When Mayfield West Demonstration School principal, Matthew Bradley, recently overheard a conversation between a nurse and a teacher, he couldn’t help but listen in.
“The nurse, almost in tears, was apologising for having to send their child to school,” the NSW principal recalls.
“The teacher reassured them and said, you are there for us and we are here for you. I had no words”.
This is just a single drop in a vast ocean of support, gratitude and camaraderie being expressed across Australia and the world during what may be one of humanity’s darkest hours.
Stories like these show that while the coronavirus has led to increased levels of anxiety, humanity and compassion is unscathed.
Indeed, sharing the load has become a powerful theme as communities strive to ensure no one is left behind in this unprecedented disruption to everyday life.
Both in Australia and around the world, the coronavirus (COVID-19) outbreak is challenging education systems to adapt quick, and adapt big.
Fortunately, the architecture that is being rushed into place on a massive scale has had somewhat of a trial run in the form of distance education. Indeed, online learning is nothing new – but the current demand for it most certainly is.
A recent article by the World Economic Forum (WEF), titled: ‘Three ways the coronavirus pandemic could reshape education’, highlighted some opportunities that are being born out of the crisis that COVID-19 has created.
The first of the three ways referred to how COVID-19 has become a catalyst for educational institutions worldwide to search for innovative solutions in a relatively short period of time.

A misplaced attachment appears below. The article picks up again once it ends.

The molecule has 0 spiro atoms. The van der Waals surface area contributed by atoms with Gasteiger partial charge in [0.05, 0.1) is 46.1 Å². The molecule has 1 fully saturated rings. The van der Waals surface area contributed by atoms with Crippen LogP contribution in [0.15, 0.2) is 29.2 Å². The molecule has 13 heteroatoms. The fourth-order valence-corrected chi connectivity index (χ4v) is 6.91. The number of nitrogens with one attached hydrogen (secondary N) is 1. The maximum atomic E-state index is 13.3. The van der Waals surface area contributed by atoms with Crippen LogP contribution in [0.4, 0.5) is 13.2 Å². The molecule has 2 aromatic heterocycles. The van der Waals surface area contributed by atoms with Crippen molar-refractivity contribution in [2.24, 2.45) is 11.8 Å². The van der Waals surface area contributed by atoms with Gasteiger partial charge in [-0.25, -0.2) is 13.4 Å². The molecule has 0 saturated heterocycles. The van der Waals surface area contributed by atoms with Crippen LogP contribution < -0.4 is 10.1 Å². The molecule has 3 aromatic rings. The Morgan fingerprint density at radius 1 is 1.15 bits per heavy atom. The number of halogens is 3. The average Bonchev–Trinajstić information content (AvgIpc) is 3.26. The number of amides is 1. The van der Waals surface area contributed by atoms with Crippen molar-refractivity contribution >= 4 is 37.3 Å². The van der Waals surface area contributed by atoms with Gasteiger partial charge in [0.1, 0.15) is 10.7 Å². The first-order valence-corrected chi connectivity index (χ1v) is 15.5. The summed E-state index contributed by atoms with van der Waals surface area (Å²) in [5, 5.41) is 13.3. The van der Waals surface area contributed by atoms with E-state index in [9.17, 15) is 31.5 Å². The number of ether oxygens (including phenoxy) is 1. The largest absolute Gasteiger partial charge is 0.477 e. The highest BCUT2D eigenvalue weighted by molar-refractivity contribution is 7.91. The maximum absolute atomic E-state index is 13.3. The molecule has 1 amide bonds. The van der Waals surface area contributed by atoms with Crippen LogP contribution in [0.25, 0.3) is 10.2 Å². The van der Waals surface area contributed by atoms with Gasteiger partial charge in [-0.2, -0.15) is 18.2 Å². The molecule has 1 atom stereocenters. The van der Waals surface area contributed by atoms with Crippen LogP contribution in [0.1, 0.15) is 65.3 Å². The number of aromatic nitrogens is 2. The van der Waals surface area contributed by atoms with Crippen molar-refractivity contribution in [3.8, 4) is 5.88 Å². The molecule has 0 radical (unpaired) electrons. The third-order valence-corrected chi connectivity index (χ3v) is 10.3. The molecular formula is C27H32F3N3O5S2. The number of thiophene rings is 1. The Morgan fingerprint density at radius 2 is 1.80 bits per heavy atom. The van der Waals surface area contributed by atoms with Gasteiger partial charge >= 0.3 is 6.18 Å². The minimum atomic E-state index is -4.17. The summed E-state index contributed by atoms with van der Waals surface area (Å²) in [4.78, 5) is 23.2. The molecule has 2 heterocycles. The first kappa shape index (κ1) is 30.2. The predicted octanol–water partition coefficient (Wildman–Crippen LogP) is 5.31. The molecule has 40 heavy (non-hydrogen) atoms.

The second opportunity was the growing number of public-private educational partnerships that are growing in importance.
“The pandemic could pave the way for much larger-scale, cross-industry coalitions to be formed around a common educational goal,” the authors, Gloria Tam and Diana El-Azar wrote.
The third way that the virus could reshape education, they wrote, is by widening the digital divide.
However, they noted that the pandemic is also an opportunity “to remind ourselves of the skills students need in this unpredictable world such as informed decision making, creative problem solving, and perhaps above all, adaptability”.
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Adriano Di Prato is the former deputy principal of Marcellin College in Victoria. Today, he is the host of Game Changers - a podcast series for “those serious about changing the game of school”.
Di Prato said that over the last few weeks, he has witnessed a “significant shift in sharing of resources and practices, and solidarity in education that is sector blind”.
“Coalitions of educators from public, Catholic and independent Australian schools are coming together to share knowledge and expertise around digital platforms, continuous learning hacks and solutions during the crisis,” Di Prato told The Educator.
“My hope is that this level of solidarity extends post the pandemic, where school communities open their doors to the possibility of the other and continue to share resources, even facilities as we, collectively, support young people to thrive”.
This article is part of an ongoing series of good news stories focused on how principals, teachers and students are showing compassion, courage and humanity during this challenging and uncertain time.